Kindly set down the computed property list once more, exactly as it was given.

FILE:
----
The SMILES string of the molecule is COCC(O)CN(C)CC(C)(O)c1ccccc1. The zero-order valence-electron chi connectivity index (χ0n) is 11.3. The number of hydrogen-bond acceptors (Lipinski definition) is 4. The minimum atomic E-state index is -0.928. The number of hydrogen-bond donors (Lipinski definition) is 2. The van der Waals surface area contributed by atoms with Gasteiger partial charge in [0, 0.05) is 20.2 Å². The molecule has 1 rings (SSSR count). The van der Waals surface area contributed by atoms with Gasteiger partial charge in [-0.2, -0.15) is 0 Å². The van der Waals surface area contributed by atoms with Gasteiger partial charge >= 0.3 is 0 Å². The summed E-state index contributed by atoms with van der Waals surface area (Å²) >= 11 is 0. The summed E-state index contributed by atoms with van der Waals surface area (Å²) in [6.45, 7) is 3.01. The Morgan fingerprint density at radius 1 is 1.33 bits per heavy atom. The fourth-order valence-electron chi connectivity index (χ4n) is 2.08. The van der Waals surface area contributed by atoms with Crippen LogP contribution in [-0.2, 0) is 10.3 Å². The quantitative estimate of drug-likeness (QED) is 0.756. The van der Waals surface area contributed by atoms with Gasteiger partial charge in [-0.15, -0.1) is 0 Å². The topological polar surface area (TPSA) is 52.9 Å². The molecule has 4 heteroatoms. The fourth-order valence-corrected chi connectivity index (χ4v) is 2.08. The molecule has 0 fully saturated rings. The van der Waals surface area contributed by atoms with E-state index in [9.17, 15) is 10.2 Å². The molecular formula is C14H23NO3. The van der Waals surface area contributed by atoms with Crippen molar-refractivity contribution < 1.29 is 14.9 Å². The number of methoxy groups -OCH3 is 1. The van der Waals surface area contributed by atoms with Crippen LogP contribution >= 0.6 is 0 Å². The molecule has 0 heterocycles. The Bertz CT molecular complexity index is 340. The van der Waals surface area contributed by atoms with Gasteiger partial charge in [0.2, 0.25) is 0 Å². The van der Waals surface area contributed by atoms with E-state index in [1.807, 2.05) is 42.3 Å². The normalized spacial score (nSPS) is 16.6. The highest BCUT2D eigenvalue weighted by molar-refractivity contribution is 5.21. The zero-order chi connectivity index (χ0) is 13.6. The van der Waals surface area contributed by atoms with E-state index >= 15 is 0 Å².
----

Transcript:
The SMILES string of the molecule is COCC(O)CN(C)CC(C)(O)c1ccccc1. The zero-order valence-electron chi connectivity index (χ0n) is 11.3. The number of hydrogen-bond acceptors (Lipinski definition) is 4. The minimum atomic E-state index is -0.928. The number of hydrogen-bond donors (Lipinski definition) is 2. The van der Waals surface area contributed by atoms with Gasteiger partial charge in [0, 0.05) is 20.2 Å². The molecule has 1 rings (SSSR count). The van der Waals surface area contributed by atoms with Gasteiger partial charge in [-0.2, -0.15) is 0 Å². The van der Waals surface area contributed by atoms with Gasteiger partial charge >= 0.3 is 0 Å². The summed E-state index contributed by atoms with van der Waals surface area (Å²) >= 11 is 0. The summed E-state index contributed by atoms with van der Waals surface area (Å²) in [6.45, 7) is 3.01. The Morgan fingerprint density at radius 1 is 1.33 bits per heavy atom. The fourth-order valence-electron chi connectivity index (χ4n) is 2.08. The van der Waals surface area contributed by atoms with Crippen LogP contribution in [-0.2, 0) is 10.3 Å². The quantitative estimate of drug-likeness (QED) is 0.756. The van der Waals surface area contributed by atoms with Gasteiger partial charge in [-0.15, -0.1) is 0 Å². The topological polar surface area (TPSA) is 52.9 Å². The molecule has 4 heteroatoms. The fourth-order valence-corrected chi connectivity index (χ4v) is 2.08. The molecule has 0 fully saturated rings. The van der Waals surface area contributed by atoms with E-state index in [9.17, 15) is 10.2 Å². The molecular formula is C14H23NO3. The van der Waals surface area contributed by atoms with Crippen molar-refractivity contribution < 1.29 is 14.9 Å². The number of methoxy groups -OCH3 is 1. The van der Waals surface area contributed by atoms with Crippen LogP contribution >= 0.6 is 0 Å². The molecule has 0 heterocycles. The Bertz CT molecular complexity index is 340. The van der Waals surface area contributed by atoms with Gasteiger partial charge in [0.2, 0.25) is 0 Å². The van der Waals surface area contributed by atoms with E-state index in [1.807, 2.05) is 42.3 Å². The normalized spacial score (nSPS) is 16.6. The highest BCUT2D eigenvalue weighted by molar-refractivity contribution is 5.21. The zero-order chi connectivity index (χ0) is 13.6. The van der Waals surface area contributed by atoms with E-state index >= 15 is 0 Å².